One of my favorite appetizers is deviled eggs. I could eat a dozen at a time. Something about deviled eggs that is habit forming; like peanuts, you just can't eat one. Deviled eggs are a simple convenience---hard boiled eggs cut in half, with the egg yolk mixed with mustard, mayonnaise and other ingredients. Nothing could be simpler. Question is: why are they called "deviled eggs?" According to the Oxford Companion to Food, the word "deviled" first appeared as a culinary term in the 18th century, and it meant "to cook something with fiery hot spices or condiments." It stands to reason since heat and the devil have always had something in common (think of Hell). By the 19th century in America, "deviled" was applied to a variety of spicy dishes, inclusive of "deviled eggs."
According to the TV show The Secret Life Of. . . . on the Food Network, deviled eggs originated in ancient Rome, where the use of spices or spicy sauces with eggs was very common. As one cane see, the dish has a noble and storied history. And in the 1950s and 60s it took off in America as a widely popular snack. In fact, they became so popular that a special tray was created to serve them.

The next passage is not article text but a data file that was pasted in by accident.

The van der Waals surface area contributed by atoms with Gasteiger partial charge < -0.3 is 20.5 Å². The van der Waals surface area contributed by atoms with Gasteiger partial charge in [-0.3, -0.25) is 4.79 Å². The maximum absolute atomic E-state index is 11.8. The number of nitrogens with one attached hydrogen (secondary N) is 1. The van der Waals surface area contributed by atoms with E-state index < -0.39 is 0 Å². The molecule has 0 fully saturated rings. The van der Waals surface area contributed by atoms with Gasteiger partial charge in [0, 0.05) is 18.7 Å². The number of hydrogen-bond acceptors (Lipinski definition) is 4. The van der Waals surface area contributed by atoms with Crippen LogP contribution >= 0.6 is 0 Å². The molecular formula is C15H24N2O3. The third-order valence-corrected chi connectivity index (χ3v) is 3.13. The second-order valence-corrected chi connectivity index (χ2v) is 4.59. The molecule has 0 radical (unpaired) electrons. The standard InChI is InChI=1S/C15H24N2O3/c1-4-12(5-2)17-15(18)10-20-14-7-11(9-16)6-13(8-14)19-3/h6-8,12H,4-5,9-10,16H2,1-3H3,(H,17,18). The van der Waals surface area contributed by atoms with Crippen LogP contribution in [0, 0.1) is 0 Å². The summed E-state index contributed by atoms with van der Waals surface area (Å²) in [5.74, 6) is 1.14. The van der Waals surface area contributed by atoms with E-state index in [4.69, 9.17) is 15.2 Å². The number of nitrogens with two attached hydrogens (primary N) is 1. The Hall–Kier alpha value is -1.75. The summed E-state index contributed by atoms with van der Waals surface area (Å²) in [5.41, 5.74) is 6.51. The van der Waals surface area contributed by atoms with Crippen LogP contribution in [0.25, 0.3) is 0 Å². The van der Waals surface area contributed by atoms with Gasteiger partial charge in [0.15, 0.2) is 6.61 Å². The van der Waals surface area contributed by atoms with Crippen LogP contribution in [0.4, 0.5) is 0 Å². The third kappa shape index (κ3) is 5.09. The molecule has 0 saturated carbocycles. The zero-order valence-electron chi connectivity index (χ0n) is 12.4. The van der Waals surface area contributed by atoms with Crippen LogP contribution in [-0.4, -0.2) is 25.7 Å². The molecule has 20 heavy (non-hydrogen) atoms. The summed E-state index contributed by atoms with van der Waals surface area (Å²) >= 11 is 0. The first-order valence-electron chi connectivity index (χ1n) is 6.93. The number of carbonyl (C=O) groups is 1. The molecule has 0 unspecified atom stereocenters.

The recipe given below is from Mrs. Alba Rosario Parsons, neighbor and dear friend in Vermont. The recipe has been in her family for ages.
6 hard cooked eggs
1/4 cup mayonnaise
2 tablespoons Gulden's mustard
1/8 teaspoon Tabasco sauce
Salt and ground black pepper to taste
Paprika for garnish
1/4 cup chopped stuffed Spanish olives
Peel the eggs. Cut them in half, and remove the yolk to a small bowl. Mash them with a fork, and add the mayonnaise, mustard, Tabasco, salt and pepper. Mix thoroughly. Using a spoon, fill up the empty egg halves with the mixture. Sprinkle lightly with paprika, and top with chopped olives.
Note: Instead of using a spoon, you can also make a hole at the end of a plastic ziplock baggy, put the mixture inside, and use the baggy as as sieve to fill the egg halves.
Caption: courtesy of photobucket.
Labels: Boiled egg, Deviled egg, Egg yolk, Eggs, Food Network, Gulden, Rome, Tabasco